Book Review: Women & Power by Mary Beard

After a little reading hiatus, I was talking to my mom about what I should get from the library and she mentioned she’d just read Women & Power by classics scholar Mary Beard. Mary Beard apparently has a cult following in the world of history for her feminist takes on topics like politics and the Romans and her infamous Twitter clapbacks.

When I picked up Women & Power at the library, my first reaction was “it’s so small!” You hear classics professor and think long-winded book with footnotes, right? Not here. Women & Power is a little over 100 pages long and is based on two lectures Beard gave in the late 2000’s, so the style of writing is actually pretty relaxed and conversational. In fact, it’s labeled as a “manifesto” rather than a textbook or a novel.

Overall, it’s argument is simple: society values men so women try to act like men to get power, but it doesn’t really go great. She references female politicians like Hillary Clinton and Theresa May and ways they have taken on traditionally masculine qualities in order to be taken seriously (like talking in a lower register or wearing pantsuits).

As a classics scholar, a lot of her argument harkens back to Greek & Roman texts like the Odyssey. By connecting the ways women in these ancient stories and the way women are presented in media today, she argues that we’re not that far away from Roman life after all.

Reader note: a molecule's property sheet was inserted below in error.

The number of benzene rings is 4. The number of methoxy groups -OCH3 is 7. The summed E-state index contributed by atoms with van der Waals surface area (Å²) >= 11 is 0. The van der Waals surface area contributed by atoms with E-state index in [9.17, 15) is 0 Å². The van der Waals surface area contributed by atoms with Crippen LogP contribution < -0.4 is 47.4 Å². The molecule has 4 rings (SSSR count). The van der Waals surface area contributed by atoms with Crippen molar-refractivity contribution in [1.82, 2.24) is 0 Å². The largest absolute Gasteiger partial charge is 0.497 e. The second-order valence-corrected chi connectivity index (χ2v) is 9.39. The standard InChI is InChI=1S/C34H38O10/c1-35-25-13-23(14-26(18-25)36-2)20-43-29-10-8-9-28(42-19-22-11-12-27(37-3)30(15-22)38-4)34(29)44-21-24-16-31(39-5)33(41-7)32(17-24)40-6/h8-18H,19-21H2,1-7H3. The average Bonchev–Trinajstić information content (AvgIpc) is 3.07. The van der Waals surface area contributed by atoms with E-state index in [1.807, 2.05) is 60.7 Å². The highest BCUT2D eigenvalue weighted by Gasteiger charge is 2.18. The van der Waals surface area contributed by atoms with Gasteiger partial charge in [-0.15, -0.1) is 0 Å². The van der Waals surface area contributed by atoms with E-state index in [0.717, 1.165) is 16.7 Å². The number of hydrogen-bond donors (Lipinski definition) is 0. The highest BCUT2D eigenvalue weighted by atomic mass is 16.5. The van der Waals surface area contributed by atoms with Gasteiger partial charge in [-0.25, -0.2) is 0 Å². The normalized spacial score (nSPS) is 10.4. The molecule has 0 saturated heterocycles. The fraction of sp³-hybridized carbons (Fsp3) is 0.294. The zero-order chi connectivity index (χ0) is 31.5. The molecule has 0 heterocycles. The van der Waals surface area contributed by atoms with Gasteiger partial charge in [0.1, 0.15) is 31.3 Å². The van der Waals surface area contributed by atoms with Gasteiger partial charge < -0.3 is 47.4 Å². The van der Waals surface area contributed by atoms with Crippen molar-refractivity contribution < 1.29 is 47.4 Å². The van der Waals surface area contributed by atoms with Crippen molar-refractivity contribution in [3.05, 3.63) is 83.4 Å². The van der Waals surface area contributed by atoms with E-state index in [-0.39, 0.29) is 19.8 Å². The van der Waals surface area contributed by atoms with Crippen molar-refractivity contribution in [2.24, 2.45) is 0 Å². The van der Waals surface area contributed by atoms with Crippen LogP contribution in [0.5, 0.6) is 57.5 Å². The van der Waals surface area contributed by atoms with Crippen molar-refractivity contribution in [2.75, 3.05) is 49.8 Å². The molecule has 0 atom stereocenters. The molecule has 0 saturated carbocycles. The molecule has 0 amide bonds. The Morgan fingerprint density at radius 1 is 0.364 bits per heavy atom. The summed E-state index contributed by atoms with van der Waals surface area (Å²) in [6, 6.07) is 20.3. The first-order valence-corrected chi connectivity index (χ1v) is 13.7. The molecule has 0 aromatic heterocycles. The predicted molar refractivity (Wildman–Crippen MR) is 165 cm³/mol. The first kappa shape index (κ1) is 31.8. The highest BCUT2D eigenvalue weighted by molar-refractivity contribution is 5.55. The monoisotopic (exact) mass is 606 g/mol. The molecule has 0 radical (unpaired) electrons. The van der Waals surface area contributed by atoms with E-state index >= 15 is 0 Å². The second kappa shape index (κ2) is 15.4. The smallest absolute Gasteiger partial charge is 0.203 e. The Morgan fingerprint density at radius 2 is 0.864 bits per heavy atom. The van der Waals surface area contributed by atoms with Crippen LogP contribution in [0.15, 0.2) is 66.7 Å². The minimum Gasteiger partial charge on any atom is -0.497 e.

But Beard also makes the argument that this is changing. Things are far from perfect, but we’re starting to see a glimpse of what having women in power would look like when women are allowed to do more than mimic men. Clinton talked more about being a grandmother and getting her hair done in her 2016 election campaign. Theresa May is famous for her kitten heel obsession and can still be taken seriously as a politician (for the most part).

All in all: society is improving, but it’s still frustrating to see how little we’ve come from our ancient ancestors when it comes to accepting women in power.

And that’s sort of it! She doesn’t give us hope or solutions for the future. She pretty much ends the manifesto with a “sucks to suck”. Did I find it interesting? Yes. I like a text with a clear, strong argument with lots of references. Do I think there’s a lot more to it? Also, yes. But that doesn’t really seem like what Beard was going for. If she wanted to write a 400-page nuanced history of women and power she would have, but instead wanted to write an elaborate thesis statement. It was fun to dip into and it’s always nice to finish up a book in less than 24 hours, so if you’re looking for a quick feminist read I definitely recommend this one.

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